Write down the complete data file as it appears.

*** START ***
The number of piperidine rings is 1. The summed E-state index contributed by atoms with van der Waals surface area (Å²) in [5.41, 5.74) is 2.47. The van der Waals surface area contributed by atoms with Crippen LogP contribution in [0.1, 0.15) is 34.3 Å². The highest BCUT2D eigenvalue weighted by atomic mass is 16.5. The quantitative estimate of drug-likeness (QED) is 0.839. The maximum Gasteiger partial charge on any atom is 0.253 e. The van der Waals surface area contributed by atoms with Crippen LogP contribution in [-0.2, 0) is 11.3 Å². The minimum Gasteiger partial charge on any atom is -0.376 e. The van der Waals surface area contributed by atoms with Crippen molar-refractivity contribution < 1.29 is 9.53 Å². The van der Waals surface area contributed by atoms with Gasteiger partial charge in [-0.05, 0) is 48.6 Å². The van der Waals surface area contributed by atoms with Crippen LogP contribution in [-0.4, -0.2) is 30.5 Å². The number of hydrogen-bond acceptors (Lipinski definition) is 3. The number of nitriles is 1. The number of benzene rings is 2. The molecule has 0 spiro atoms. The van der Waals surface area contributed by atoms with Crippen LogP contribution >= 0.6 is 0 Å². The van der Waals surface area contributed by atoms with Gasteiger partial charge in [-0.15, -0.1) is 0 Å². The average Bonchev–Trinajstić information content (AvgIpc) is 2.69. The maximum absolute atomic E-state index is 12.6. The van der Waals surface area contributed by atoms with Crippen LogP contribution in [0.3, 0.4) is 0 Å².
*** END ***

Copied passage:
The number of piperidine rings is 1. The summed E-state index contributed by atoms with van der Waals surface area (Å²) in [5.41, 5.74) is 2.47. The van der Waals surface area contributed by atoms with Crippen LogP contribution in [0.1, 0.15) is 34.3 Å². The highest BCUT2D eigenvalue weighted by atomic mass is 16.5. The quantitative estimate of drug-likeness (QED) is 0.839. The maximum Gasteiger partial charge on any atom is 0.253 e. The van der Waals surface area contributed by atoms with Crippen LogP contribution in [-0.2, 0) is 11.3 Å². The minimum Gasteiger partial charge on any atom is -0.376 e. The van der Waals surface area contributed by atoms with Crippen molar-refractivity contribution < 1.29 is 9.53 Å². The van der Waals surface area contributed by atoms with Gasteiger partial charge in [-0.05, 0) is 48.6 Å². The van der Waals surface area contributed by atoms with Crippen LogP contribution in [-0.4, -0.2) is 30.5 Å². The number of hydrogen-bond acceptors (Lipinski definition) is 3. The number of nitriles is 1. The number of benzene rings is 2. The molecule has 0 spiro atoms. The van der Waals surface area contributed by atoms with Crippen LogP contribution >= 0.6 is 0 Å². The van der Waals surface area contributed by atoms with Gasteiger partial charge in [-0.15, -0.1) is 0 Å². The average Bonchev–Trinajstić information content (AvgIpc) is 2.69. The maximum absolute atomic E-state index is 12.6. The van der Waals surface area contributed by atoms with Crippen LogP contribution in [0.3, 0.4) is 0 Å².